This book was an incredibly interesting read. Ever since I was in elementary school and I ran in a "Tarahumara Race" set up each year by my philanthroThis book was an incredibly interesting read. Ever since I was in elementary school and I ran in a "Tarahumara Race" set up each year by my philanthropist principal, I've been interested in the culture of these people. When I was looking through goodreads "best non-fiction books of all times" list and saw this, it quickly piqued my interest.
McDougall has a very approachable writing style. While he touches on a lot of "scientific" things in the book and makes a lot of "arguments" you don't really realize that he's doing it. Basically, he tells a story, and it's a really good story. Its the kind of story where there is a main, underlying, biographical sketch told in memoir style, and the underlying sketch is interlaced with a bunch of interest piquing vinettes that make you want to keep reading because you're slowly seeing how he's tying everything together to paint a bigger biographical picture. In the process you learn about marathons, ultrarunners, insane people, barefoot runners, and eventually the Tarahumara.
I only had 2 main complaints about the book: 1) at times it does feel a little jumpy (but I feel like that was intended), and 2) the use of expletives and unnecessary language is a little over-the-top for me. I felt like the author could have censored a bit and it wouldn't have detracted from the story at all. ...more
In the wake of yet another tragic school shooting, whose death count included an entire classroom of kindergartners, I found it interesting - and a biIn the wake of yet another tragic school shooting, whose death count included an entire classroom of kindergartners, I found it interesting - and a bit ironic, really - that my library reservation list at the time included Dave Cullen's "Columbine". After having now read the book, and spent a few sleepless nights trying to overcome it's contents, I feel very comfortable proclaiming that this book (sadly) could easily stand as one that could easily serve to define our generation.
Absolutely, I would recommend this book as a "must-read" for anyone who even remotely thinks they can stomach it. I especially recommend it to my friends in public education - even if you don't think you can. Those of you studying gun control, politics, or psychology, I put you in the same category as the educators. It's a must read if you are to have any credibility in these areas.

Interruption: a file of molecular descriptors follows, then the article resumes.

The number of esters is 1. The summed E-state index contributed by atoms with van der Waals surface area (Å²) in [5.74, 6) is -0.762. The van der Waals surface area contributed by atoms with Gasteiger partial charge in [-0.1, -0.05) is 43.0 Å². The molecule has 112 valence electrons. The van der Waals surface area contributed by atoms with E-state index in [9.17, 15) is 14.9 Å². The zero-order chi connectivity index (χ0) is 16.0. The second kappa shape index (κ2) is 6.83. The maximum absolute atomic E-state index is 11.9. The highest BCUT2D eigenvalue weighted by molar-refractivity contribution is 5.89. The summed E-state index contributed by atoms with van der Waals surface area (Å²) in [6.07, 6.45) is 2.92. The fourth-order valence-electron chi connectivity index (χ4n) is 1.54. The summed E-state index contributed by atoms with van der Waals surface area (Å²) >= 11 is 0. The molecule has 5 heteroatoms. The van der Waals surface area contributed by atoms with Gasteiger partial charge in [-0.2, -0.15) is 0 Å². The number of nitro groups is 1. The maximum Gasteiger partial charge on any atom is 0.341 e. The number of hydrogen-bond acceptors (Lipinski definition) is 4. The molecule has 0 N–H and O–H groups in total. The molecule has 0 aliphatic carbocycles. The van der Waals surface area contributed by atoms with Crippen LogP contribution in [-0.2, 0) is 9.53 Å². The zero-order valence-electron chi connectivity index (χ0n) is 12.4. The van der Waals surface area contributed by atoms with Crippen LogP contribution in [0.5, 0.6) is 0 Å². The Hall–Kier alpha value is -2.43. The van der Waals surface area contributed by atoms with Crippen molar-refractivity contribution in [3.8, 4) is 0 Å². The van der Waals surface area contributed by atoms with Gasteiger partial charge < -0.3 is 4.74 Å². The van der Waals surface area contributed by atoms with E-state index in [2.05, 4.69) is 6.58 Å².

That being said, there are a few things you should be aware of before picking up this book.
1) This book is incredibly graphic in it's description of the scene at Columbine High School in 1999 and some of the events that took place surrounding the real-life tragedy. You will be exposed to details such as what blood and brain matter will do after sitting exposed for long periods of time, the specific, graphic language of the tragedy's perpetrators and others involved, as well as some of the explicit graphic psychological thoughts that lead up to the event.
2) While the story is told through the lens of Mr. Cullen, a world renown expert on the events of Columbine, and he does his best to be delicate and objective in his presentation of the events, it's important to realize that because of the nature of the content he is discussing it would be almost impossible to remain completely objective and not assign blame in certain circumstances. While Cullen does his best to clear up misconceptions (and in some cases right-out lies) related to the events of the tragedy, and he does so with an explicit energy to respect and be sensitive to the emotion, character, and pain of those directly involved (including the perpetrators themselves), there are limitations to what he can do. Readers may be troubled at times with where the author 'draws the line' in certain parts of the book.
3) It's just simply a hard book to read. Think Cormac McCarthy's "the road" meets Tim Obrien's "The Things They Carried" meets Jonathan Safron Foer's "Extremely Loud and Incredibly Close". Then realize that this is not historical fiction, it's non-fiction. It's just simply going to be a hard read - but it's worth it. ...more
Anecdotally written in a similar fashion to the freakonomics books, this nonfiction book about the outliers (or "special" people in our society) was oAnecdotally written in a similar fashion to the freakonomics books, this nonfiction book about the outliers (or "special" people in our society) was one of the best books I've read in a while....more
In terms of difficulty of content, I put Hosseini on a shelf with Authors Toni Morrison, Richard Wright, Tim O'brien, and Julia Alvarez. Where beautyIn terms of difficulty of content, I put Hosseini on a shelf with Authors Toni Morrison, Richard Wright, Tim O'brien, and Julia Alvarez. Where beauty and pain come together for African-American culture in a Toni Morrison or Richard Wright novel, Afghan pain and beauty is found in The Kite Runner. If Caribean diaspora is painted as a butterfly for Julia Alvarez, Afghanis can claim the blood of glass-laiden kite strings to represent theirs. Even Tim O'brien's skewed perception of personal worth and PTSD-style loss of reality is rivaled by the pains and guilt felt by Amir in this novel.
I found myself crying on multiple occasions while reading this book. Not because I felt bad for the individuals in the story, but because I felt, in reading the story, that I was accepting a part of the real pain of a people who were exposed to the types of things portrayed in this novel.
While I recommend this book to all people, I note that a specific maturity is needed to be able to read this book. I would not allow anyone in a "juvenile" or even "young adult" category read this book. I would reserve it strictly for people considered to be "adult" and even that I would be careful with. Frankly, it is not for the fain of heart. ...more